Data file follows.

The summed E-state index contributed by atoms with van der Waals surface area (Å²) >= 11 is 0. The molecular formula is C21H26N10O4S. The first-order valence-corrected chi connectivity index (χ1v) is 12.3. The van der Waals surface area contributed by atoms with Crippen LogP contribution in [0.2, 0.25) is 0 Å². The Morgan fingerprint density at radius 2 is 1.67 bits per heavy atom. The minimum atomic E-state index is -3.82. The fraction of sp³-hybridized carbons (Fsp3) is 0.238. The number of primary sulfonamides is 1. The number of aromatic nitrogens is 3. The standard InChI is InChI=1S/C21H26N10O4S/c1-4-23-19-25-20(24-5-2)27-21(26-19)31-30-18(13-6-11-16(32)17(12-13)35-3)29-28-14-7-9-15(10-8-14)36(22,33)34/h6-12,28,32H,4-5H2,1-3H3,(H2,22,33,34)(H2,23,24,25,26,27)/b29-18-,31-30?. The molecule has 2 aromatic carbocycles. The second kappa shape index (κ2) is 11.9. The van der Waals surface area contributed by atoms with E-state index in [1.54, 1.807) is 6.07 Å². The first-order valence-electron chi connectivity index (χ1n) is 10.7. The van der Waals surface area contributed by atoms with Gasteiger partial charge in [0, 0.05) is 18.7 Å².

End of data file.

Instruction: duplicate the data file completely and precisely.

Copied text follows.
The summed E-state index contributed by atoms with van der Waals surface area (Å²) >= 11 is 0. The molecular formula is C21H26N10O4S. The first-order valence-corrected chi connectivity index (χ1v) is 12.3. The van der Waals surface area contributed by atoms with Crippen LogP contribution in [0.2, 0.25) is 0 Å². The Morgan fingerprint density at radius 2 is 1.67 bits per heavy atom. The minimum atomic E-state index is -3.82. The fraction of sp³-hybridized carbons (Fsp3) is 0.238. The number of primary sulfonamides is 1. The number of aromatic nitrogens is 3. The standard InChI is InChI=1S/C21H26N10O4S/c1-4-23-19-25-20(24-5-2)27-21(26-19)31-30-18(13-6-11-16(32)17(12-13)35-3)29-28-14-7-9-15(10-8-14)36(22,33)34/h6-12,28,32H,4-5H2,1-3H3,(H2,22,33,34)(H2,23,24,25,26,27)/b29-18-,31-30?. The molecule has 2 aromatic carbocycles. The second kappa shape index (κ2) is 11.9. The van der Waals surface area contributed by atoms with E-state index in [1.54, 1.807) is 6.07 Å². The first-order valence-electron chi connectivity index (χ1n) is 10.7. The van der Waals surface area contributed by atoms with Gasteiger partial charge in [0, 0.05) is 18.7 Å².